MAYBE IF THERE HAD BEEN NO KATRINA, and if the Iraqi occupation were proceeding as Pentagon optimists had once envisioned -- with the few thousand remaining U.S. troops in the country lolling about in the dozens of Starbucks cafes popping up across Mesopotamia by now -- President Bush would have
tried elevating Antonin Scalia or Clarence Thomas to serve as the chief justice of the United States. But under present conditions, Bush doesn't need any more trouble than he already has. And so, in the wake of William H. Rehnquist's death, the president has wisely nominated John G. Roberts Jr., a former Rehnquist law clerk, to become the next chief justice.
It's a smart move. Roberts has the intellect and temperament to lead the court and the federal judiciary. It's somewhat counterintuitive that newcomers to the court usually become the chief -- Rehnquist was an exception -- but that tends to preserve good relations among the nine justices. The elevation of either Scalia or Thomas would have proven highly contentious and divisive in Washington, and maybe even on the court.
The Senate confirmation hearings for Roberts' nomination to replace retiring Justice Sandra Day O'Connor had been slated to commence today, but there will now be a short delay to honor Rehnquist. But there is no reason for the Senate to avoid taking action well in advance of the Supreme Court's new term on Oct. 3. The suggestion by some Democratic senators that they will need more time to review Roberts' credentials now that he is in line to be chief justice rings hollow. Yes, the chief justice wields a great deal of subtle power by virtue of his authority to control arguments and assign the writing of opinions, but it's not as if anyone was taking the confirmation of an associate justice lightly.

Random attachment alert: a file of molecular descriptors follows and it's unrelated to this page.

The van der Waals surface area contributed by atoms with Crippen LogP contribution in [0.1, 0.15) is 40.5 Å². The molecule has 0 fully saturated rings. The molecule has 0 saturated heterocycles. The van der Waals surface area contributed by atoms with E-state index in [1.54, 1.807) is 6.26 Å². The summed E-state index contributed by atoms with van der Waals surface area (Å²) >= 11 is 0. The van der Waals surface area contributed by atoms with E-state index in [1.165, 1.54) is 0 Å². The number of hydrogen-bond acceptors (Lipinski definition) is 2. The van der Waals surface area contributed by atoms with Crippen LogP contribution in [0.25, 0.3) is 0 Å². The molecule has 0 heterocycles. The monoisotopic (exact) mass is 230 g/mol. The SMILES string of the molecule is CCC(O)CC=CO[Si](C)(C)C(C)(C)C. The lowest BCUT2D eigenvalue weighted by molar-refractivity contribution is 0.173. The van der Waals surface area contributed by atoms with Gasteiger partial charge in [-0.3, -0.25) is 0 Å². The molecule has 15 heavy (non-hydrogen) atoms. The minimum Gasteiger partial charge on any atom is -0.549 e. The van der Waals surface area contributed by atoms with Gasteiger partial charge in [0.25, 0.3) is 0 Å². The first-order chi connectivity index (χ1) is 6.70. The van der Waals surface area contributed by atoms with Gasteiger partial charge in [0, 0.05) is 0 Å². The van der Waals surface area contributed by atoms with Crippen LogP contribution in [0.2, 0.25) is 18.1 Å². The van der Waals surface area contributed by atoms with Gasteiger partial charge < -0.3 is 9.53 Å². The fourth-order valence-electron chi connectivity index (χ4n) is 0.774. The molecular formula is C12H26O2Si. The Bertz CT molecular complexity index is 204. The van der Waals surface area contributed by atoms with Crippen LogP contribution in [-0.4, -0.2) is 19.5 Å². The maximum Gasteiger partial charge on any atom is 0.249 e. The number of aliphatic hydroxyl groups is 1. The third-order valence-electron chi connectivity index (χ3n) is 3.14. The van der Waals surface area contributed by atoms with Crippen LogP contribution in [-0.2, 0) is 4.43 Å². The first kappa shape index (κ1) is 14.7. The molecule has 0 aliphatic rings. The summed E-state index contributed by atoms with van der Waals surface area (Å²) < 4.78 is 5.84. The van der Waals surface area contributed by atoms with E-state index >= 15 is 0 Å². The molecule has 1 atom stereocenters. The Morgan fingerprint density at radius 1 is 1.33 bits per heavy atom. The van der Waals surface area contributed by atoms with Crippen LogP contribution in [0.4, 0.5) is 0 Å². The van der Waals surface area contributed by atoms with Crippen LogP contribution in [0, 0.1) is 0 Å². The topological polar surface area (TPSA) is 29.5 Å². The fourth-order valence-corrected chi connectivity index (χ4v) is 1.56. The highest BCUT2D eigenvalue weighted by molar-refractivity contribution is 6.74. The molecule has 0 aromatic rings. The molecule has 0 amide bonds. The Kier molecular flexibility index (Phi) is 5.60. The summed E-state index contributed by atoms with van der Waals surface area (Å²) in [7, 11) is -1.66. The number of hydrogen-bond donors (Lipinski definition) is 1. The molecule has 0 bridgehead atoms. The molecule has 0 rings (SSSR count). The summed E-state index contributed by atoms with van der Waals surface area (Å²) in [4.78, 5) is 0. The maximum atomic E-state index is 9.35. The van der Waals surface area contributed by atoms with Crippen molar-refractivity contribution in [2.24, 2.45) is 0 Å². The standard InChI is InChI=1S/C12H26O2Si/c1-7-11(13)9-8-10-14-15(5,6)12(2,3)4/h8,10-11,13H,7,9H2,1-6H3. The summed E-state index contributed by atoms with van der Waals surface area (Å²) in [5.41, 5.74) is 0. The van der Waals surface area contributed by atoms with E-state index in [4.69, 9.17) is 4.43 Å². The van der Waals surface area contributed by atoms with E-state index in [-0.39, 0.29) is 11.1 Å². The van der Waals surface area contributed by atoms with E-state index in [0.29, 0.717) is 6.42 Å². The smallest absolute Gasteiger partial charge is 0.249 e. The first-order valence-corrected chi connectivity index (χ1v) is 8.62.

In their questioning of Roberts, senators should focus special attention on his views on the proper deference that courts owe the executive branch in a time of war. Roberts was on a panel of the U.S. Court of Appeals for the District of Columbia that ruled in July that the Bush administration has virtually unchecked power to try anyone it labels an "unlawful combatant" before a military commission that does not live up to the standards of the Geneva Convention. The extent of presidential power in the war on terror is likely to loom large in the Supreme Court docket for years, and it's a subject that Roberts, a former White House lawyer, should be asked to address in his hearings.
Meanwhile, the president faces a second opening on the court, although O'Connor could still be on the bench on Oct. 3 if her replacement hasn't been confirmed. Many of the candidates reportedly being considered earlier by the White House are radical conservatives who could trigger the kind of opposition we haven't seen to Roberts. Then there is the president's friend and attorney general, Alberto Gonzales, who is not trusted by social conservatives and should be disqualified, in any case, for encouraging the administration to disregard international law in conducting the war on terror.
So, mindful of Bush's other headaches, from Katrina to Iraq, he'd be well served by making another sensible move (is there a surprise candidate up his sleeve?) in replacing O'Connor.